CORBET, William (1702-48), of Stoke, Salop.
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Family and Education
Assistant, R. African Co. 1726, 1728-31; commr. of revenue [I] 1741-7; clerk of the pipe 1748-d.
Corbet married William Pitt’s eldest sister, Harriot, according to her nephew, the 1st Lord Camelford, ‘one of the most beautiful women of her time, but little produced in the great world, and died very young from anxiety of mind in consequence of a foolish engagement she entered into with Mr. Corbet ... to whom she was privately married’.1 After unsuccessfully contesting Newcastle-under-Lyme in November 1724, he joined interest with H. A. Herbert, afterwards Lord Powis, to whom he owed both his seats.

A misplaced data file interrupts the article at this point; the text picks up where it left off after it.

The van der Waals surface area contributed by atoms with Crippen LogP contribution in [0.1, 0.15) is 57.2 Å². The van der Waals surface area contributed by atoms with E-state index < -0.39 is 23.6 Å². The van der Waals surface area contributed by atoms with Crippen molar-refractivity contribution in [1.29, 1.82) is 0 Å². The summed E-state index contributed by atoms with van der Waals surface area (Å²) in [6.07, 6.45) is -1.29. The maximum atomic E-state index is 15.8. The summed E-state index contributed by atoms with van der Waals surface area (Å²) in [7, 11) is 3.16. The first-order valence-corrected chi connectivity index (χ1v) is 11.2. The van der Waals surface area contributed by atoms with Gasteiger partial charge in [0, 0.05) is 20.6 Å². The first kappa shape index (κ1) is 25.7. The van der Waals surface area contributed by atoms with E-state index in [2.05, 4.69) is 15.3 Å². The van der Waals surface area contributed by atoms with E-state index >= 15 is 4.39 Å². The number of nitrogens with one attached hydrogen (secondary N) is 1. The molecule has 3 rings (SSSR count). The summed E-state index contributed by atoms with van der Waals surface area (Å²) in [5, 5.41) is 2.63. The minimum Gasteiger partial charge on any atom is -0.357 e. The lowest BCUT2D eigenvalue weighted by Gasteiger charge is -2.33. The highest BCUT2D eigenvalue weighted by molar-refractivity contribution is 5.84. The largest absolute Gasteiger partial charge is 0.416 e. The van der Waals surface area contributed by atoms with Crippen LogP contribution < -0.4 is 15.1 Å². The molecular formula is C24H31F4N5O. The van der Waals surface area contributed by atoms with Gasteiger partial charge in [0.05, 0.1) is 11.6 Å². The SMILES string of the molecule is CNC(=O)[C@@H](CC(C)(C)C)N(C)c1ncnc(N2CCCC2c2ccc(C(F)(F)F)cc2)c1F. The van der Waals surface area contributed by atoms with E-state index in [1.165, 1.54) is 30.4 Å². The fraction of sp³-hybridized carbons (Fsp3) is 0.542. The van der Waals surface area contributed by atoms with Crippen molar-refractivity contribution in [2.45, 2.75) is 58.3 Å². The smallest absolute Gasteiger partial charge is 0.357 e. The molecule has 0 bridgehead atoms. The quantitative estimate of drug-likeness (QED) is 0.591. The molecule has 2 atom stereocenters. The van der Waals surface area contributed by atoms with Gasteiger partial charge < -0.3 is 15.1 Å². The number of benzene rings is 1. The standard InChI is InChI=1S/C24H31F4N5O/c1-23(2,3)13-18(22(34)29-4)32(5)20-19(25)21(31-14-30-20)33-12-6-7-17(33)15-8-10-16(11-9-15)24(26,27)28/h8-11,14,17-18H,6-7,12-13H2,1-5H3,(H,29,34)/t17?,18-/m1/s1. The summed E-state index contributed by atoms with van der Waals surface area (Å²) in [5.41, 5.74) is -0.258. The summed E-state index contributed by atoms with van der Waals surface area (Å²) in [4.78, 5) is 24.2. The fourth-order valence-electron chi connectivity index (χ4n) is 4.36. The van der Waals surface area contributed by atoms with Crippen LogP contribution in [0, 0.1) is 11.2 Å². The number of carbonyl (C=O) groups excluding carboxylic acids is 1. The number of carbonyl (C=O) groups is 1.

A man of some financial ability, Corbet was one of three M.P.s on the board of the Royal African Co. who piloted the company’s petition concerning their forts through the House against the opposition of the free traders to Africa in 1729-30.2 His only reported speech was against the repeal of the Test Act in 1739.3 Consistently voting with the Government he obtained a post in Ireland worth £1,000 p.a., which he gave up in 1747, when it became incompatible with a seat in Parliament under the Place Act of 1742. In 1748 he was appointed to the life sinecure of clerk of the pipe worth about £500 p.a., dying three months later on 15 Sept. ‘of a dropsy, much lamented ... by the Duke of Grafton, who has lost in him a right hand’.4